Pandemic Leads to Shifting Care, Increasing Spotlight on At-Home Hospitalization

A new report highlights the role at-home care played for geriatric patients during the COVID-19 pandemic.

The COVID-19 pandemic brought about new flexibility and adaptations in "hospital-at-home" care for elderly patients, and the resulting model could be a meaningful way to optimize resources and curb health care costs.

Those are the topline findings of a new investigation out of Spain that looked at how the pandemic affected the use of home health care options among patients receiving geriatric care. The study compared hospitalization at home before the pandemic and in 2 periods after the start of the pandemic. The findings were published in Journal of the American Medical Directors Association.

The authors wrote that the growing aging population has created a need for more proactive care, rather than simply relying on reactive, hospital-based urgent care. In many cases, the authors said, at-home care is an appropriate way to treat patients, even those with serious conditions, such as those with cancer, those recovering from surgery, and those with chronic diseases.

The hospital-at-home model (HAH) is a version of at-home health care supported by family or informal caregivers. The investigators described 2 models of HAH: “step-up” and “step-down.”

“HAH may substitute an episode of inpatient care (step-up or inpatient avoidance pathway) or may enable an early supported discharge from the hospital (step-down) to continue medical treatments or rehabilitation,” they explained.

The specific model this study evaluated is based on a comprehensive geriatric assessment (CGA), in which an interdisciplinary team of health care providers identifies the most appropriate services and settings for patients.

When the COVID-19 pandemic began, such programs became even more urgent, the investigators said, as hospitals in many areas became overtaxed with COVID-19 cases and patients who were not infected sought to avoid the hospital for fear they might get sick.

In the new report, the authors sought to better understand how the HAH model worked in a real-world setting. To do so, they analyzed the experience of a Barcelona-based HAH system that is part of a broader network of health care providers.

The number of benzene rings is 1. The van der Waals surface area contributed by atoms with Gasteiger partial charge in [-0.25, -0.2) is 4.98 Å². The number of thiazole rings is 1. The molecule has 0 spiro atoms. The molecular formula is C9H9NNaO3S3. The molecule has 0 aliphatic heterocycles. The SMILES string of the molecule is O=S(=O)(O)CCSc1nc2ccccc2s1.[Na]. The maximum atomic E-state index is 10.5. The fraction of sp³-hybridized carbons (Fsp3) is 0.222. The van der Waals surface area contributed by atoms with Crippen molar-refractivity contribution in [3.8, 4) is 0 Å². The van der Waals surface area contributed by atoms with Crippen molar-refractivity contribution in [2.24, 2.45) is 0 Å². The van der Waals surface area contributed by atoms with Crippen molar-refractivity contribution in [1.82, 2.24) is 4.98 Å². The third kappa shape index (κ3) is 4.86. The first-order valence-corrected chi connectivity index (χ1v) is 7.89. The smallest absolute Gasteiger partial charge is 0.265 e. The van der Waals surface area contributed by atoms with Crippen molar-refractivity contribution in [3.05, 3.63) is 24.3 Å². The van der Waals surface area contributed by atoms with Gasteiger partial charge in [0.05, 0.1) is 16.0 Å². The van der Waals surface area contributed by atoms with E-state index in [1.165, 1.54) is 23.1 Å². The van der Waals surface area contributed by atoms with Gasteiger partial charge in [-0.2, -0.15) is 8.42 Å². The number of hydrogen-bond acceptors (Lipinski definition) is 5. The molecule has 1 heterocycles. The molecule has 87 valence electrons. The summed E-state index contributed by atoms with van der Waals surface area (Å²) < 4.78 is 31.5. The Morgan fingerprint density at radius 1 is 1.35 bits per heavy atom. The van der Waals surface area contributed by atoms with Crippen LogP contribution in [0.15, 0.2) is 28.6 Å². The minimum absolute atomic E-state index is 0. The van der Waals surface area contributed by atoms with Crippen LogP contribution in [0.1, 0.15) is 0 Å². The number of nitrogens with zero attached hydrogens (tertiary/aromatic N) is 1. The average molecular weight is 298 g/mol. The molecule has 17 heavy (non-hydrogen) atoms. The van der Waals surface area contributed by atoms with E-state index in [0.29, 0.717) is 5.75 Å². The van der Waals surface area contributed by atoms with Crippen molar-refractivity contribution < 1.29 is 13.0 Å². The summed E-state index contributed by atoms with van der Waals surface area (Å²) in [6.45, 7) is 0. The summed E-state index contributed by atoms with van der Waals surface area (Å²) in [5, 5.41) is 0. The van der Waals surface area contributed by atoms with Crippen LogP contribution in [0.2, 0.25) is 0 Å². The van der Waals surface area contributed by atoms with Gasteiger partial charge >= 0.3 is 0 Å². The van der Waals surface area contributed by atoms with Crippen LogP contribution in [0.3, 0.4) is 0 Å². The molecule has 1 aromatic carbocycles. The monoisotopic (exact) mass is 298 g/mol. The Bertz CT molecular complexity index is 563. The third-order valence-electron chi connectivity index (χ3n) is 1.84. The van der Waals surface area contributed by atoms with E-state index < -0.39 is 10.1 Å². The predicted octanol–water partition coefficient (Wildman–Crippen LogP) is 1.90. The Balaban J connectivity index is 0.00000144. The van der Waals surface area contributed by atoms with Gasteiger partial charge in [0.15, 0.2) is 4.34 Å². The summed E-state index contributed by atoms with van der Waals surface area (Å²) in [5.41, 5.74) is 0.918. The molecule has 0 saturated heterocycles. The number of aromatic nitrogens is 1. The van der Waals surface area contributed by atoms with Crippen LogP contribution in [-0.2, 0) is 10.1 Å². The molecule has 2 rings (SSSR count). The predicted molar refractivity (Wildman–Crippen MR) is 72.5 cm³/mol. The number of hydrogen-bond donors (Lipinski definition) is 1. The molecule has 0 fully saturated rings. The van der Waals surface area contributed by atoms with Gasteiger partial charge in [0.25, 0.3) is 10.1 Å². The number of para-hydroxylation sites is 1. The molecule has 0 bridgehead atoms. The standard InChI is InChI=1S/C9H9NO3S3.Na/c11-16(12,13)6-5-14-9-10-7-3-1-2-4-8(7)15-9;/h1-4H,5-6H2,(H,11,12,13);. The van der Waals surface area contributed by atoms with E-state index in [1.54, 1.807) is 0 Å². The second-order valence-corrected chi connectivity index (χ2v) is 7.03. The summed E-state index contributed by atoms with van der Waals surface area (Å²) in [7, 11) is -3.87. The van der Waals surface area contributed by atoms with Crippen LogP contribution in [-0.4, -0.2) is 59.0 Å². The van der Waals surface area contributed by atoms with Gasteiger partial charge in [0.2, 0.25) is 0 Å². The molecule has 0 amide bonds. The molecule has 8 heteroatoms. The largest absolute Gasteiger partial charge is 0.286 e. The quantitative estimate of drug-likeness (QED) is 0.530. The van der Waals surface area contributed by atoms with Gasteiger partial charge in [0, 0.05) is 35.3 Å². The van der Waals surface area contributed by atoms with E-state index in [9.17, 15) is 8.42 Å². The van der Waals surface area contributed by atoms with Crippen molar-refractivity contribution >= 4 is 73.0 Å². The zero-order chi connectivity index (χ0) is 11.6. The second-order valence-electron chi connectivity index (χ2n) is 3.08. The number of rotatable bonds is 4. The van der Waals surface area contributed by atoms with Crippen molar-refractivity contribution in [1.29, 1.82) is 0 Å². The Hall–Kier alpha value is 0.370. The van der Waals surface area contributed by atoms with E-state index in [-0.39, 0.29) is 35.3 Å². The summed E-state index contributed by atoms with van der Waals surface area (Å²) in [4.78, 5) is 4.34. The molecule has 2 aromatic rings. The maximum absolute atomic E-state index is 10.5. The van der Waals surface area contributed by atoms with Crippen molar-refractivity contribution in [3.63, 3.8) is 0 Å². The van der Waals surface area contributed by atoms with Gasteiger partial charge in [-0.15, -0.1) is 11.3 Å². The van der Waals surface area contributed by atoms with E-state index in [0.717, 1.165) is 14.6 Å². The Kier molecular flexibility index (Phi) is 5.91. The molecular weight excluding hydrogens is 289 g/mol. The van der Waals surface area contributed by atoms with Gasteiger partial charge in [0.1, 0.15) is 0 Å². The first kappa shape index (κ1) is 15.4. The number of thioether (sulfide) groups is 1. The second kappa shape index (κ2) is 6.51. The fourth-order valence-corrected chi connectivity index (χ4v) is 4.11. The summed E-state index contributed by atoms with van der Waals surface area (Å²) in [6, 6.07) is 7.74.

The authors found that, over the course of the study period (2018-2021), the HAH capacity increased from 15 to 45 virtual beds. A total of 688 consecutive patients were treated in the study period, and their median age was 82.5 years; 59% were women.

Patients admitted to the HAH program during the pandemic were slightly older and had greater mobility impairment than in the prepandemic period, the investigators found. The study authors said step-up due to medical events, skin ulcers, and postacute stroke increased significantly over the course of the study period.

“Over time, there was a significant shift in the principal reasons for HAH: a decrease in ‘surgical profile’ (general and orthopedic), while medical events, care of pressure and vascular ulcers, and postacute stroke increased,” the authors said. “The team also attended a small number of acute COVID-19 patients.”

The length of stay of patients increased over the study period, but the rate of readmissions to an acute hospital did not shift significantly.

While step-up HAH services increased, step-down services decreased. The investigators said this was likely due to changes in the activity taking place in hospitals, as staff devoted more of their efforts to the pandemic.

The investigators concluded that the pandemic was an important catalyst for more firmly establishing at-home care in the health care system.

“CGA HAH represents a powerful evolution of traditional geriatric care and a valuable alternative to conventional hospitalization for health care systems,” they wrote.


Inzitari M, Arnal C, Ribera A, et al. Comprehensive geriatric hospital at home: adaptation to referral and case-mix changes during the COVID-19 pandemic. J Am Med Dir Assoc. Published online November 2022. doi:10.1016/j.jamda.2022.11.003

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